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Posts Tagged ‘HR’

NGO Leadership & Management Competency Model

February 3, 2016 Leave a comment

Hello my dear reader,

I’ve successfully finished my Masters in Human Resources Management (MHRM) program at AUB. My focus was on Training and Development, thus I developed an NGO Leadership & Management Competency Model. It led to a tentative design of a training program that I will later develop to be offered to NGOs, possibly in partnership with some of the top universities in the region.

I did in-depth literature review on the topic of core competencies for Leadership & Management in NGOs in Lebanon and globally. Following the research, I organized 2 focus groups, bringing in the insights of experienced professionals in NGOs, Training and Development. Based on the findings, I published a survey to further verify the findings and have a wider input from a diverse background of individuals.

This mixed-methods research project resulted in a detailed analysis of competencies and training and development preferences for the target group. Here is a brief report of the findings: NGO Management Leadership Competency Model

Moreover, the above video is a 30min video of the defense I did on the project in front of the jury and here is the link of the article published on the Lebanese Development Network Website: LDN Article.

If you have any suggestions, questions or need any clarifications, don’t hesitate to let me know.

Afif Tabsh

Starting a New Career Journey

July 31, 2015 3 comments

crossroad1Dear Friends and Readers,

For those who don’t know my career journey so far, here it is.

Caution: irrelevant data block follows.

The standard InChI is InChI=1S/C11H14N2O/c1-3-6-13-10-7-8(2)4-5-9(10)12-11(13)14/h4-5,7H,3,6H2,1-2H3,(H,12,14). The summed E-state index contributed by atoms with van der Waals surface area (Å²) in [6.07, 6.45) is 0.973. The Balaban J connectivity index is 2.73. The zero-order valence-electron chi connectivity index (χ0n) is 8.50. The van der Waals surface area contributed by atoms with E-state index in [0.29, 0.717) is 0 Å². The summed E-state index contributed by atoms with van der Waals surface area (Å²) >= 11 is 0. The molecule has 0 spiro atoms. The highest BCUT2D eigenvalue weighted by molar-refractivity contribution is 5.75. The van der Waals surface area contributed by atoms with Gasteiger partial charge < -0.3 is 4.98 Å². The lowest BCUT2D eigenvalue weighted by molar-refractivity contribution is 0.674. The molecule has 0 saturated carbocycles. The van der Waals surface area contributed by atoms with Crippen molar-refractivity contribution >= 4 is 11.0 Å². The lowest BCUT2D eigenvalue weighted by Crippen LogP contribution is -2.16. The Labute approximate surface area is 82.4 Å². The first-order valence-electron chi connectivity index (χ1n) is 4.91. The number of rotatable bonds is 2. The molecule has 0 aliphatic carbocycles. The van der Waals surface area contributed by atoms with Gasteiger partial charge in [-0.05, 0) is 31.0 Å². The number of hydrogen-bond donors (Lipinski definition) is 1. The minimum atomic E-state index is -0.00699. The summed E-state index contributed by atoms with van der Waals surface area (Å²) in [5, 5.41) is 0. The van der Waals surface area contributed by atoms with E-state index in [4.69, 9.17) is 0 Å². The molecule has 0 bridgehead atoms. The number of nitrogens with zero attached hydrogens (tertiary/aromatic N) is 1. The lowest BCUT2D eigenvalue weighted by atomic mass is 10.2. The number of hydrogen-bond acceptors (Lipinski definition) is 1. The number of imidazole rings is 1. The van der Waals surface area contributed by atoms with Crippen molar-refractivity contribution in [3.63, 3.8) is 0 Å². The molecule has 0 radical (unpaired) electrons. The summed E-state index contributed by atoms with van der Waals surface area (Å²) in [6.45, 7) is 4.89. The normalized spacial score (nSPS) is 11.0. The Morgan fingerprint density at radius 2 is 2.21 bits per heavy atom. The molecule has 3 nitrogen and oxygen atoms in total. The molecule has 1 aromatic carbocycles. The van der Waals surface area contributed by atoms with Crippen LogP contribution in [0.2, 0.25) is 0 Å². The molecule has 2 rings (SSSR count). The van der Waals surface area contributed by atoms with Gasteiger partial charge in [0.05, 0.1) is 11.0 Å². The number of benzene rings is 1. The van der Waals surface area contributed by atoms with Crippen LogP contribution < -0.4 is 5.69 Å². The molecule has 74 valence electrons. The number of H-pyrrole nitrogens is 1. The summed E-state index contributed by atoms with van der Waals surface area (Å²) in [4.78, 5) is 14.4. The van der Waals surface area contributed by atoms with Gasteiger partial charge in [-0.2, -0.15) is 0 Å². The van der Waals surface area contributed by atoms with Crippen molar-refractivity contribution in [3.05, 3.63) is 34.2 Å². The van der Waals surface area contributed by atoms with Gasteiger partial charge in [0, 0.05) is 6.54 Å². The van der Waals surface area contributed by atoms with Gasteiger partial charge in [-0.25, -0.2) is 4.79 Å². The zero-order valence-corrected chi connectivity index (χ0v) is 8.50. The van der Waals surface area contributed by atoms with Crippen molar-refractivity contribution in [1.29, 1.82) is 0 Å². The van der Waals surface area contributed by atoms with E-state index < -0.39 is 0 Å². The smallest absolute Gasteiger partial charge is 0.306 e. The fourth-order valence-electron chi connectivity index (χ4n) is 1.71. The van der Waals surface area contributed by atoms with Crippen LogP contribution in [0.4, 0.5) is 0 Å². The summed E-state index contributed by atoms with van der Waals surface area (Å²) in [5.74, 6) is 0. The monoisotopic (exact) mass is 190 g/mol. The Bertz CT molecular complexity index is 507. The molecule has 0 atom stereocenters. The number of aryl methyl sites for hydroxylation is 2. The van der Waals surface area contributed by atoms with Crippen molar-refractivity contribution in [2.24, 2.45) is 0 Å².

I come from an IT background, and more than 4 years ago, I took a Project Management Professional (PMP) course at the American University of Beirut – Continuing Education Center (AUB-CEC) in partnership with CMCS Lebanon.

Building on that, I went for the exam and became a certified PMP. In the mean time, the trainer who gave me the course, who eventually became a close and trusted friend, introduced me to the Managing Partner of CMCS. Few months later, they offered me a job at CMCS as a Consultant and that’s when I transitioned from IT into Consultancy.

3 years later, I managed to grow and develop at CMCS to become the Operations Manager in addition to having had the pleasure of delivering training courses of all kinds related to Project Management and Business Analysis, training being something I enjoy passionately. I’ve also managed to earn 3 other certifications (CBAP, PBA, GPM-b) and pursue my masters in Human Resources Management (MHRM) at AUB with a focus on Competency Models and Training Development.

This summer, and out of the blue, I got contacted by the HR of one of the big 5 consultancy firms asking me if I’m interested in joining their team based on my achievements and my LinkedIn profile.

So I went through the selection process and I’m proud to say that I’ve been given an offer, which I took.  Therefore, I submitted my resignation from CMCS and will be heading off to this firm by the end of August.

This means I’m ending a beautiful journey in a company I’ve grown to love and respect its team, its professionalism and its achievements. It’s a hard decision to leave something you are doing well at, but at the same time, sometimes one got to think numerous steps ahead.

In addition to that, I’m not only transitioning out of CMCS, but I’m also leaving the country, which is a major career and life-style change. It’s a leap of faith, and I surely hope it’ll pay off in terms of career growth, more challenges and opening new doors.

I’m proud to say, as of September 1, 2015, I’ll be having a managerial position in the Advisory and Consultancy team at PricewaterhouseCoopers (PwC) in their Riyadh Office!

As a final note, I want to thank everyone who supported me in this journey of growth and I’m glad to have met everyone I worked with, partnered with, volunteered with and given a training to anywhere around the globe!

Three Elements for Career Resonance

November 13, 2013 2 comments

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I’ve found that there are 3 key elements that can help you choose the career that will allow you to be happy and productive to reach your career resonance. However, I would like to start by explaining what I mean by resonance. According to HyperPhysics, resonance in physics and sound systems refers to the natural frequency of vibration, determined by the physical parameters of the vibrating object, at which it reaches peak vibratory performance (2000).